Every human eye has a blind spot.
The Electron Global Fund was up 2% for September, bringing its third-quarter return to -1.7% and its year-to-date return to 8.5%. Meanwhile, the MSCI World Utilities Index was down 7.2% for September, 1.7% for the third quarter and 3.3% year to date. The S&P 500 was down 4.8% for September, up 0.2% for the third Read More
The optic nerve, which carries visual data from the eye to the brain, exits the rear of the eye.
And that tiny exit contains no light receptors.
A blind spot.
We are unaware of our twin blind spots because the brain interpolates missing detail from the opposite eye.
And fools us into thinking we receive a complete image from each eye when, in fact, each eye is partly blind.
You can prove it to yourself.
Just look at the plus sign below.
Notice the zero to the right.
But focus on the plus sign.
Now close the left eye.
Slowly move closer to the screen.
But never look away from the plus sign.
The zero will disappear.
That is your blind spot.
We have many perceptual and cognitive blind spots of which we are unaware.
Compared to our dogs we are almost smell-blind, though we take little notice.
Most aging men have poorer hearing than most aging women, but most men don’t notice it. (“Yes, dear.”)
And most people don’t think as clearly as they believe they do.
Especially the people who think least clearly.
The Dunning-Kruger effect.
Or as Mark Twain folksily put it:
“It ain’t so much the things that people don’t know that makes trouble in this world, as it is the things that people know that ain’t so.”
One thing people know that ain’t so is that things’ll go on pretty much as they’ve been.
Rather than constantly change, as they plainly do.
Most changes are hard to predict.
Though armies of TV pundits make a good living predicting them.
Yet one form of change is highly predictable:
Exponential Growth And Decay
You learned exponents in grade school.
Two to the third power is 2 x 2 x 2 = 8.
Two to the twenty-fifth power is 33,554,432.
But you weren’t taught to apply exponents in everyday life, where they really work!
Exponential growth and decay are oddly invisible to us.
So we barely notice inflation at 2% per annum.
Even though after 50 years a dollar isn’t worth a dime.
And we don’t pay attention to a virus infecting a half-dozen people on the other side of the world.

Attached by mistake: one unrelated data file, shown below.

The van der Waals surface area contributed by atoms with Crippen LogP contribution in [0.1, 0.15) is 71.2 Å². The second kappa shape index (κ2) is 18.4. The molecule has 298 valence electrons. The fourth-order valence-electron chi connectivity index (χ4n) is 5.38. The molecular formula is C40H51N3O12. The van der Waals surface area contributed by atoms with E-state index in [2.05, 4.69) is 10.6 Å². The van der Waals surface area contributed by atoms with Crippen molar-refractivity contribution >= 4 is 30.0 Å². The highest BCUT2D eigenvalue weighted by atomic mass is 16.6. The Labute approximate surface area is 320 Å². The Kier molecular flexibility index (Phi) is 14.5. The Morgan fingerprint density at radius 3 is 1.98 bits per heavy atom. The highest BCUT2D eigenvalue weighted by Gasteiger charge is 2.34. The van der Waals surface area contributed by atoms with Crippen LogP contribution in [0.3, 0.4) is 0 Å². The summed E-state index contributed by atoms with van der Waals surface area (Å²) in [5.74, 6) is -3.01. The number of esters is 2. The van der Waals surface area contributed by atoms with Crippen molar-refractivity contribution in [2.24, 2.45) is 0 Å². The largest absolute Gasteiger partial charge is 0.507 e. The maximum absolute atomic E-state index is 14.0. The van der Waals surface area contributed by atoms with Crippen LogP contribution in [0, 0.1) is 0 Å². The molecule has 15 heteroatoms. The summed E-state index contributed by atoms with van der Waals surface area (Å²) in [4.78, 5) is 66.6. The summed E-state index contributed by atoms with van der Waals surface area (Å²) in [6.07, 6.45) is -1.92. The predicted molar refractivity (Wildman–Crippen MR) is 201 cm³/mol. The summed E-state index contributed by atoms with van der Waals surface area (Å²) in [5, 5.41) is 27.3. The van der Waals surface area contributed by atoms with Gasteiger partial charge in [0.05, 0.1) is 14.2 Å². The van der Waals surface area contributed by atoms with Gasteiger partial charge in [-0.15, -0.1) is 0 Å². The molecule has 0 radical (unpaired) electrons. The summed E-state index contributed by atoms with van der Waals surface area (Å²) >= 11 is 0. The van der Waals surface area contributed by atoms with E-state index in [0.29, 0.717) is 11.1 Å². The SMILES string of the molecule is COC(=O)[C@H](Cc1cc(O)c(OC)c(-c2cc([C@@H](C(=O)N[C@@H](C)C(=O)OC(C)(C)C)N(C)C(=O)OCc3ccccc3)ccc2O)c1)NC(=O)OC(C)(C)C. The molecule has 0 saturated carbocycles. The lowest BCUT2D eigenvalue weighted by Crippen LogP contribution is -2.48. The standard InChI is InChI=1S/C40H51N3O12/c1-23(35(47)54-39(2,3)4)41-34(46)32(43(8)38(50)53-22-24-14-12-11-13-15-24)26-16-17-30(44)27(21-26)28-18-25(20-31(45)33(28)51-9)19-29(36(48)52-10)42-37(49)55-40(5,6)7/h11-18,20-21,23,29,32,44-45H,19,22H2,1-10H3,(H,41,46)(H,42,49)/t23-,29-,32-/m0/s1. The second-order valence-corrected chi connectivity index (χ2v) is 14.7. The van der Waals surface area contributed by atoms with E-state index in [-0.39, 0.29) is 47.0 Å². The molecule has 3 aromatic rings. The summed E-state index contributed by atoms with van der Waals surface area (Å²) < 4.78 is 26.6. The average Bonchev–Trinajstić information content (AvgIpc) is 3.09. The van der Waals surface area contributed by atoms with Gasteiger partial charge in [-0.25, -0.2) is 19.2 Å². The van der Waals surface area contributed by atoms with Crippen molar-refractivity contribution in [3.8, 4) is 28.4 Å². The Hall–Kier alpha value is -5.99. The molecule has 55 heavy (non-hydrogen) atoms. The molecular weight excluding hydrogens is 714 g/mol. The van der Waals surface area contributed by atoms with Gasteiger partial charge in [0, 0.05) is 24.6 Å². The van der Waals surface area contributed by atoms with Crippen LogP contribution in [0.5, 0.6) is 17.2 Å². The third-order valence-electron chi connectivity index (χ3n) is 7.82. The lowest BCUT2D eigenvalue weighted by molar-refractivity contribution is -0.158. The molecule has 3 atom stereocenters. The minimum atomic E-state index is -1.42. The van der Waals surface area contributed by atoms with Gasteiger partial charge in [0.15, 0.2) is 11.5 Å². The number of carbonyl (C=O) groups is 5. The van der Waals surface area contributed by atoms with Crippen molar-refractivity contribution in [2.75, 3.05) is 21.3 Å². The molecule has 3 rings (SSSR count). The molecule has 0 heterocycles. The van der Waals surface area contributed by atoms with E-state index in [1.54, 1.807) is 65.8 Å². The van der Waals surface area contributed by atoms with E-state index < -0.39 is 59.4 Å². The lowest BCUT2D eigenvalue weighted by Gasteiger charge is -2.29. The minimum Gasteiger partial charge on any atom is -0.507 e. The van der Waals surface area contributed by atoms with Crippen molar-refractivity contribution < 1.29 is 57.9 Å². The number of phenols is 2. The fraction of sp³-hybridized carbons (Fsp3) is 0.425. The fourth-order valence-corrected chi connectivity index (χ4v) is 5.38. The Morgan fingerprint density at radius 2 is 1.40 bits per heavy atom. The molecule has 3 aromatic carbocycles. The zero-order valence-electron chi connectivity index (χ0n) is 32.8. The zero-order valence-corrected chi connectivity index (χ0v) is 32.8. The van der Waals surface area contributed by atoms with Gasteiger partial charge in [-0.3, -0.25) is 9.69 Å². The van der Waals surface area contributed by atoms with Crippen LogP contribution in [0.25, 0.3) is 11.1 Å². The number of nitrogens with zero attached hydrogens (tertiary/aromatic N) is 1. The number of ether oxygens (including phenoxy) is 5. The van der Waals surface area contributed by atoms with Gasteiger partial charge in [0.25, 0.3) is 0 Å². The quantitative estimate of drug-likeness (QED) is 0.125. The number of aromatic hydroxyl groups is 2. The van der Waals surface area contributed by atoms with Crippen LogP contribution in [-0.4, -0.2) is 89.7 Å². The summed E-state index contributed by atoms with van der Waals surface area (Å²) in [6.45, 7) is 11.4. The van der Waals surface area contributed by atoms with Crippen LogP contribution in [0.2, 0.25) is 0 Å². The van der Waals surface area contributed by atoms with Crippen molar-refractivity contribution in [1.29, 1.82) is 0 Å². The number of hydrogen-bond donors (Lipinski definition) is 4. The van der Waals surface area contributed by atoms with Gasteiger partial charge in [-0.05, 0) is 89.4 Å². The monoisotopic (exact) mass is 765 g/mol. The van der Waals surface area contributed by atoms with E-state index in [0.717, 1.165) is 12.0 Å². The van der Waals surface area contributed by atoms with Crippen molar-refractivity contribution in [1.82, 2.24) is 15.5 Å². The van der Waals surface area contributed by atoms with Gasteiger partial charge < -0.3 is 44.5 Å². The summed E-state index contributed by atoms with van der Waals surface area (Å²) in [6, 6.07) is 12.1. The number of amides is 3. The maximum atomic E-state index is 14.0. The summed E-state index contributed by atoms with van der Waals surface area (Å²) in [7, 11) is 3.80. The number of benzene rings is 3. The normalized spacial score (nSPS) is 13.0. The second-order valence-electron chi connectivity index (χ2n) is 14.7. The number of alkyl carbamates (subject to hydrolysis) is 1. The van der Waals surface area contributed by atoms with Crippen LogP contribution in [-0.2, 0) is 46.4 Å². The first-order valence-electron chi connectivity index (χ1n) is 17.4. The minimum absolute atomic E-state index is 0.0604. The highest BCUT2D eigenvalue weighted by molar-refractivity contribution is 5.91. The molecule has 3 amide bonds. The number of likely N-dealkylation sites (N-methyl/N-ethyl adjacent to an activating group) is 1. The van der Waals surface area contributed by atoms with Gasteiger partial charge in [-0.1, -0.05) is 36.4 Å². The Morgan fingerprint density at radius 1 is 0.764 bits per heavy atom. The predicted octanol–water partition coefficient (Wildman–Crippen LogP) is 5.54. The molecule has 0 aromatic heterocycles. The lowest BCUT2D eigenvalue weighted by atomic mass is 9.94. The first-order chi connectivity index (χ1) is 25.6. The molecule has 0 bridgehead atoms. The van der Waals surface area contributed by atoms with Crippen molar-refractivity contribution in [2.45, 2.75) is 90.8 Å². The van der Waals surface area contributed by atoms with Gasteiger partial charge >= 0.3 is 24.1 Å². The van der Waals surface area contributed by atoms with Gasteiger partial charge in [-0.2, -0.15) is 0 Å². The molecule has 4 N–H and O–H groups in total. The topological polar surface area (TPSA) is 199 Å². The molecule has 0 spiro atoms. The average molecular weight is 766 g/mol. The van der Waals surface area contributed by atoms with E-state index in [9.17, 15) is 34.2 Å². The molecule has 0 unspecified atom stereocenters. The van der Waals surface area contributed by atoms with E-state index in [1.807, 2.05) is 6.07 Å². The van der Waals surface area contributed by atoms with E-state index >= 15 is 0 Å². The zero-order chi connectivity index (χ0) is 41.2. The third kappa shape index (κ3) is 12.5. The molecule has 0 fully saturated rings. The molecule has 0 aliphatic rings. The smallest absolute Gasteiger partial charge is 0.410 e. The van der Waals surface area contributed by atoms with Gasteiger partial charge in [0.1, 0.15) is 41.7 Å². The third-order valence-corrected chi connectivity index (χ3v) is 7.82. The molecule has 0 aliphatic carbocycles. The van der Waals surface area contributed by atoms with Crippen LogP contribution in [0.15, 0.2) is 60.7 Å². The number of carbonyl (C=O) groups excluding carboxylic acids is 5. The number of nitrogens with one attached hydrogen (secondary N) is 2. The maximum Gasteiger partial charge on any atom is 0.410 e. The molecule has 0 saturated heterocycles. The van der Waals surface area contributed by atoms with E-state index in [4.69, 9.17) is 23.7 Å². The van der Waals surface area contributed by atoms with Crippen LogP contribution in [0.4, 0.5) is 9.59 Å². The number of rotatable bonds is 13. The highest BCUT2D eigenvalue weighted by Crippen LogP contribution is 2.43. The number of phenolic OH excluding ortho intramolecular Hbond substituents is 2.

Until a few months later it’s killing our relatives, neighbors, coworkers and friends.
Physicist, Albert Allen Bartlett, taught:
“The greatest shortcoming of the human race is our inability to understand the exponential function.”
For a mind-blowing class on the exponential function, taught by the great professor himself, go to:
The Blind Spot in Investing
Here are three ways the exponential blind spot can undermine your investment strategy:
- Focusing on day-to-day market fluctuations instead of long-term exponential growth!
As Charlie Munger teaches:
“The big money is not in the buying and selling, but in the waiting.”
Media love the immediate and eye-catching:
Hot stocks and big movers are news.
Hard work and compound interest are not.
Have you ever seen a financial story about hard work?
Or more than a brief nod to compound interest?
Even though hard work and compound interest pave the slow and certain road to wealth.
But they don’t put asses in the seats or glue eyeballs to the screens.
- Paying a 1 or 2% annual fee to a money manager without realizing the true cost!
As Warren Buffett teaches:
“If returns are going to be 7 or 8% and you’re paying 1% for fees that makes an enormous difference in how much money you’re going to have in retirement.”
If you invested $10,000 per annum in a nontaxable retirement account and earned 8% as in Warren Buffett’s example you would have $3,140,862 after 40 years.
Surrender just 1% per annum in fees to a money manager, your nest egg shrinks to $2,348,307!
A quarter of your retirement lost to the exponential blind spot!
- Failing to appreciate Albert Einstein’s “Eighth Wonder of the World!”
Albert Einstein reputedly said:
“Compound interest [exponential growth] is the Eighth Wonder of the World.
He who understands it, earns it.
He who doesn’t, pays it.”
If you began investing, as Warren Buffett did, at age 11, and put $1000 annually in a tax-sheltered index fund, earning 8%, as in Warren’s example, and lived to Warren’s current age of 91, your $80,000 investment would have grown to roughly $7,000,000!
The downside of Einstein’s pronouncement:
The innocents forever burdened by credit card balances who are sucker-punched monthly by double-digit interest, late fees and penalties to keep them poor and indebted for the rest of their lives.
As Tennessee Ernie Ford sang, “I owe my soul to the company store.”
To grasp the full weight of Ford’s ballad of poverty and indebtedness go to:
That said, we must ask ourselves the pointed question raged at every baseball umpire who ever made a bum call:
"Are You Blind?"
The painful answer is: yes, we are all blind.
Now you know one of those spots.
About the Author
Mark Tobak, MD, is a general adult psychiatrist in private practice. He is the former chief of inpatient geriatric psychiatry and now an attending physician at St. Vincent’s Hospital in Harrison, NY. He graduated the University at Buffalo School of Medicine and Columbia University School of General Studies. Dr. Tobak also has a law degree from Fordham University School of Law and was admitted to the NY State Bar. His work appears in the American Journal of Psychiatry, Psychiatric Times, and American Journal of Medicine and Pathology. He is the author of Anyone Can Be Rich! A Psychiatrist Provides the Mental Tools to Build Your Wealth, which received high praise from Warren Buffett.